Friday, January 6, 2012

India and Solar Energy:The inexhaustible Source

Solar and wind energy, the two major inexhaustible and eternal sources of energy are most precious nature's gifts to this world and the futuristic energy security concepts of this globe must totally evolve from them. Mankind has already woken to this realisation  and a lot of effort is being made towards harnessing them to provide permanent energy security, not withstanding the short term vested interests of some powerful industry cartels, countries and their leaders in favour of temporary, costly and havoc rendering obsolete concepts of energy security.
It has been a long and circuitous journey for the mankind to realise the true potential of these inexhaustible sources. It is mandatory and wise for the developing countries not to repeat this historical journey of providing energy to their citizens. They must straight away jump on to the technologies and sources which are eternal, for this will be the statesmanship and wisdom of their leaders.
While the present developed world countries are geographically placed north of the tropic of cancer and do not enjoy the same quantum of bliss of solar energy as countries like India,Egypt, Algeria, Libya, Morocco, Saudi Arabia, UAE, Mexico etc., in the northern hemisphere and Australia, South Africa, Namibia, Chile, Paraguay, Argentina etc. in the southern hemisphere. Sahara desert and Thar desert are the two major sites on this globe (with a 5-7 kWh/m^2 of radiation energy  for about 3000 hrs in a year) which have the potential of becoming the futuristic energy hubs, the former for Europe and north African countries and the latter for India because of shear vastness of scarcely inhabited areas with energy potential of more than 100 times of present world production.
The Indian energy security programs need to be tweaked primarily around solar energy and augmented by other renewable energies like wind, hydro power and futuristic sources like tidal and geothermal energy.
Advantages of Solar Energy  

  • Absolutely clean energy source
  • Available for total life of earth and civilisation and absolutely free of cost.
  • In situ availability at most locations on this globe that means no logistics cost for producing power
  • Suitability for all sizes of non grid requirements starting from smallest solar  cells for watch, torch, lantern etc to remote homes, remote villages and finally mega power plants for national grids.
  • Amenable to use in houses, row of houses,large buildings,hospitals,school buildings  etc. particularly in modern planned cities with effective skyline controls. In fact all new localities and townships can have architectural controls to make effective use of standalone solar power potential of each building. In fact a small middle class home with a roof area of about 130 sq. mtrs. can produce electricity to the tune of 500-700 kWh/day in a typical central India locale.
  •  In a small town of 15-16 sq. km area through a 100 metre wide integrated corridor along the periphery for installing solar panels, the requirements of the whole town can be met with a distribution network only. The high cost of transmission lines and allied losses can be totally done away with.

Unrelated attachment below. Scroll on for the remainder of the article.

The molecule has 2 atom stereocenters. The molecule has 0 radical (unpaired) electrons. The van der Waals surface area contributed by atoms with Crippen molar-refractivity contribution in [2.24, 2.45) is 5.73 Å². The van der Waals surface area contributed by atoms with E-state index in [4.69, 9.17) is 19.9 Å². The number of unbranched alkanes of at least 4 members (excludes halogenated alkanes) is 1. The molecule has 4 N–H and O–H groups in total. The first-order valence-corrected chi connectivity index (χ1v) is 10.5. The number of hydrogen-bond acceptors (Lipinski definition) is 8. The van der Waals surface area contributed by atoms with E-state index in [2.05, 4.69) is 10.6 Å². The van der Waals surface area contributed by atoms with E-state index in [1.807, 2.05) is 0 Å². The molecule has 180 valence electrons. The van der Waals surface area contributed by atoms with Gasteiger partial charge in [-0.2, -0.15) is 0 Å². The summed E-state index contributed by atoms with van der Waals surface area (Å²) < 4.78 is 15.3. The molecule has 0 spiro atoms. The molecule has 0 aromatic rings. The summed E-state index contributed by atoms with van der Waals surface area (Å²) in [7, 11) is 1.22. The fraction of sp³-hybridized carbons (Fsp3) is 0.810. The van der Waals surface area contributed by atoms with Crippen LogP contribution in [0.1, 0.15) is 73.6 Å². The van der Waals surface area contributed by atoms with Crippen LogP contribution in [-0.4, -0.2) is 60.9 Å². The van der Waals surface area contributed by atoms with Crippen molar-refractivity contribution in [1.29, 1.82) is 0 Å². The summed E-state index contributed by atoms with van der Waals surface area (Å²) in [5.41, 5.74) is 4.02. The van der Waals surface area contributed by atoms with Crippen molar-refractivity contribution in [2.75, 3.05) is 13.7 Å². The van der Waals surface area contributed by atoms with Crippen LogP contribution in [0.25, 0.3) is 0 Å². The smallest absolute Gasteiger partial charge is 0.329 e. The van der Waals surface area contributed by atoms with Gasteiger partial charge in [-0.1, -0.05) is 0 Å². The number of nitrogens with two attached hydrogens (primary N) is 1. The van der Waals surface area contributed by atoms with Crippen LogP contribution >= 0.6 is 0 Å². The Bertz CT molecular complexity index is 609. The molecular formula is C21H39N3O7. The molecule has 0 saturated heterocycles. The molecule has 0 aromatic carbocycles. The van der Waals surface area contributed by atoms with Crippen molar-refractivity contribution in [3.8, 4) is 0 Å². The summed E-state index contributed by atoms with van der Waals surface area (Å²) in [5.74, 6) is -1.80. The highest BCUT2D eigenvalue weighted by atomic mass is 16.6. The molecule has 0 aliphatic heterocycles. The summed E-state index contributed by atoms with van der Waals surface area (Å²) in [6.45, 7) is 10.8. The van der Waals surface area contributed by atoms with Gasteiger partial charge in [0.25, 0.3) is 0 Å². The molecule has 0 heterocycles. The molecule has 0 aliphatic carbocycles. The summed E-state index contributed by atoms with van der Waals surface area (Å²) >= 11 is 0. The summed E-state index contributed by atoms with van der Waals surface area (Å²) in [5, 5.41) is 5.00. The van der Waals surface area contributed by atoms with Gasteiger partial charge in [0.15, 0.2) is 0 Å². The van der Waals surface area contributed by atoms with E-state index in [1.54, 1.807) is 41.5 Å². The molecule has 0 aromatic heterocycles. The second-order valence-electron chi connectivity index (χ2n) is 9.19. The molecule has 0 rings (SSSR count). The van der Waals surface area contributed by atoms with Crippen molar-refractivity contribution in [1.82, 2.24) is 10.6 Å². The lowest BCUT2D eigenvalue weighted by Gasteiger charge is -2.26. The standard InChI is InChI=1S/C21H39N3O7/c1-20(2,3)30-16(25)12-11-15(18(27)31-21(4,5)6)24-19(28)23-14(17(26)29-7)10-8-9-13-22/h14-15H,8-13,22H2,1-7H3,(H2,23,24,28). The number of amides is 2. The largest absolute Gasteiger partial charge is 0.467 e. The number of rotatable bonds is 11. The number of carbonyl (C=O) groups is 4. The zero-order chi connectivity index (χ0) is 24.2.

Drawbacks/shortcomings of solar energy

  • Available only for limited time during a day and that too only on sunny days. So either we have adopt a solar thermal power station (with 30% conversion efficiency) with cost effective thermal storage or tweak the solar panel power (photo voltaic with 15% conversion efficiency) with energy storage batteries and an instantaneously switchable electricity generator.
  • Large tracts of land are required for setting up of solar farms. The land resource is so very scarce in most countries. However it is not a problem in Indian Thar desert and African Sahara desert as both have very little population and are more or less barren. Additionally the land employed in the form of corridors along rail and highway network and irrigation canal system running into thousands of kilometres can be gainfully utilised with no extra burden on land resources. Incidentally the rail and highway corridors emanating from Delhi in all directions total upto 1200 Kms and if a 50 metre width can be used for collection of solar energy, a potential of about 1000 MW is available which can easily meet the requirements of area covered by200 kms radius around Delhi.
If humanity starts working in this direction with all its might, huge cost cutting in the capital outlay could be achieved in a short time. Simultaneously technologies for storing energy to cater for black out periods and cutting down transmission losses to almost zero with super conducting cables can be the harbinger of a new era. For developed nations, reasons for putting in all their resources and might behind this effort may not be that compelling immediately, but it is not understood why Indian politicians in particular and leaders of other energy starved nations are dillydallying on this front.